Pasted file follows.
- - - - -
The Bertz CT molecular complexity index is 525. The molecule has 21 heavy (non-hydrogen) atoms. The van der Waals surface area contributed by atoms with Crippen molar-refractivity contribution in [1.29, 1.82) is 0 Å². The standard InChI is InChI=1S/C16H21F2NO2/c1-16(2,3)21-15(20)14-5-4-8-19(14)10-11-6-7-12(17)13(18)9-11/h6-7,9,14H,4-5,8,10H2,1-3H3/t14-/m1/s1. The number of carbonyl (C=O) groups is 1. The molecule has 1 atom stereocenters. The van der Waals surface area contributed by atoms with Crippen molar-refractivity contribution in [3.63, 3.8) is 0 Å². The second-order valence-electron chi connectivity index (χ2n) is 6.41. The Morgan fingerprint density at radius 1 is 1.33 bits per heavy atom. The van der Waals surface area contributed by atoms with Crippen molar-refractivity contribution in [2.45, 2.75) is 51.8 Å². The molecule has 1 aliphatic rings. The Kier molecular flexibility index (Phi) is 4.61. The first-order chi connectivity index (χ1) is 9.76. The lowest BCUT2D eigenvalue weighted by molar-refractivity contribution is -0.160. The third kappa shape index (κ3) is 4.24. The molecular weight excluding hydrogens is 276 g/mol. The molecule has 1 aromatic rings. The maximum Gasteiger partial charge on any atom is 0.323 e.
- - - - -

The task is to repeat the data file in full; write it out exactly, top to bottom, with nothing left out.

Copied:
The Bertz CT molecular complexity index is 525. The molecule has 21 heavy (non-hydrogen) atoms. The van der Waals surface area contributed by atoms with Crippen molar-refractivity contribution in [1.29, 1.82) is 0 Å². The standard InChI is InChI=1S/C16H21F2NO2/c1-16(2,3)21-15(20)14-5-4-8-19(14)10-11-6-7-12(17)13(18)9-11/h6-7,9,14H,4-5,8,10H2,1-3H3/t14-/m1/s1. The number of carbonyl (C=O) groups is 1. The molecule has 1 atom stereocenters. The van der Waals surface area contributed by atoms with Crippen molar-refractivity contribution in [3.63, 3.8) is 0 Å². The second-order valence-electron chi connectivity index (χ2n) is 6.41. The Morgan fingerprint density at radius 1 is 1.33 bits per heavy atom. The van der Waals surface area contributed by atoms with Crippen molar-refractivity contribution in [2.45, 2.75) is 51.8 Å². The molecule has 1 aliphatic rings. The Kier molecular flexibility index (Phi) is 4.61. The first-order chi connectivity index (χ1) is 9.76. The lowest BCUT2D eigenvalue weighted by molar-refractivity contribution is -0.160. The third kappa shape index (κ3) is 4.24. The molecular weight excluding hydrogens is 276 g/mol. The molecule has 1 aromatic rings. The maximum Gasteiger partial charge on any atom is 0.323 e.